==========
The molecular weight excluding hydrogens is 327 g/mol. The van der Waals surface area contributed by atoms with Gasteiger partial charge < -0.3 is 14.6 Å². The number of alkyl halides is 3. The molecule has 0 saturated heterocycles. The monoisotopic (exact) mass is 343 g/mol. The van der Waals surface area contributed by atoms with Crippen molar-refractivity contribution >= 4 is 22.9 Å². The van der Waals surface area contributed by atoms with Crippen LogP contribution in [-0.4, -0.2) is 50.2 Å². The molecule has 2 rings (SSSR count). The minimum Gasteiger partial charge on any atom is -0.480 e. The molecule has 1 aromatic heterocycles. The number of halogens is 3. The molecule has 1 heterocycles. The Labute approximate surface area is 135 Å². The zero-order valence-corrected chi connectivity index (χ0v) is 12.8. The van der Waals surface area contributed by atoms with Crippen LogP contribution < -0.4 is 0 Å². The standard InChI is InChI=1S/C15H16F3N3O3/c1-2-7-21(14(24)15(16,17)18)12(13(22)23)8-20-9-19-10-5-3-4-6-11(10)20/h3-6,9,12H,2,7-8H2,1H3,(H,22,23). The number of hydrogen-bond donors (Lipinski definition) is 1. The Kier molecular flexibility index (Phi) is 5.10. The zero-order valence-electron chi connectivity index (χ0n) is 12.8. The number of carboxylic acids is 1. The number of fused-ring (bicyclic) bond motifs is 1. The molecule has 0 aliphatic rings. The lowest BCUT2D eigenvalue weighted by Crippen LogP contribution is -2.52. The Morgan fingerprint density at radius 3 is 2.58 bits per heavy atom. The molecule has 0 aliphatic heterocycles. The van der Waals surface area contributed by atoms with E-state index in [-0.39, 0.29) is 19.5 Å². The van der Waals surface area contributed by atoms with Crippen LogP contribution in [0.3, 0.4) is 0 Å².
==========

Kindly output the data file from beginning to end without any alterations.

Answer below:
The molecular weight excluding hydrogens is 327 g/mol. The van der Waals surface area contributed by atoms with Gasteiger partial charge < -0.3 is 14.6 Å². The number of alkyl halides is 3. The molecule has 0 saturated heterocycles. The monoisotopic (exact) mass is 343 g/mol. The van der Waals surface area contributed by atoms with Crippen molar-refractivity contribution >= 4 is 22.9 Å². The van der Waals surface area contributed by atoms with Crippen LogP contribution in [-0.4, -0.2) is 50.2 Å². The molecule has 2 rings (SSSR count). The minimum Gasteiger partial charge on any atom is -0.480 e. The molecule has 1 aromatic heterocycles. The number of halogens is 3. The molecule has 1 heterocycles. The Labute approximate surface area is 135 Å². The zero-order valence-corrected chi connectivity index (χ0v) is 12.8. The van der Waals surface area contributed by atoms with Crippen LogP contribution < -0.4 is 0 Å². The standard InChI is InChI=1S/C15H16F3N3O3/c1-2-7-21(14(24)15(16,17)18)12(13(22)23)8-20-9-19-10-5-3-4-6-11(10)20/h3-6,9,12H,2,7-8H2,1H3,(H,22,23). The number of hydrogen-bond donors (Lipinski definition) is 1. The Kier molecular flexibility index (Phi) is 5.10. The zero-order valence-electron chi connectivity index (χ0n) is 12.8. The number of carboxylic acids is 1. The number of fused-ring (bicyclic) bond motifs is 1. The molecule has 0 aliphatic rings. The lowest BCUT2D eigenvalue weighted by Crippen LogP contribution is -2.52. The Morgan fingerprint density at radius 3 is 2.58 bits per heavy atom. The molecule has 0 aliphatic heterocycles. The van der Waals surface area contributed by atoms with E-state index in [-0.39, 0.29) is 19.5 Å². The van der Waals surface area contributed by atoms with Crippen LogP contribution in [0.3, 0.4) is 0 Å².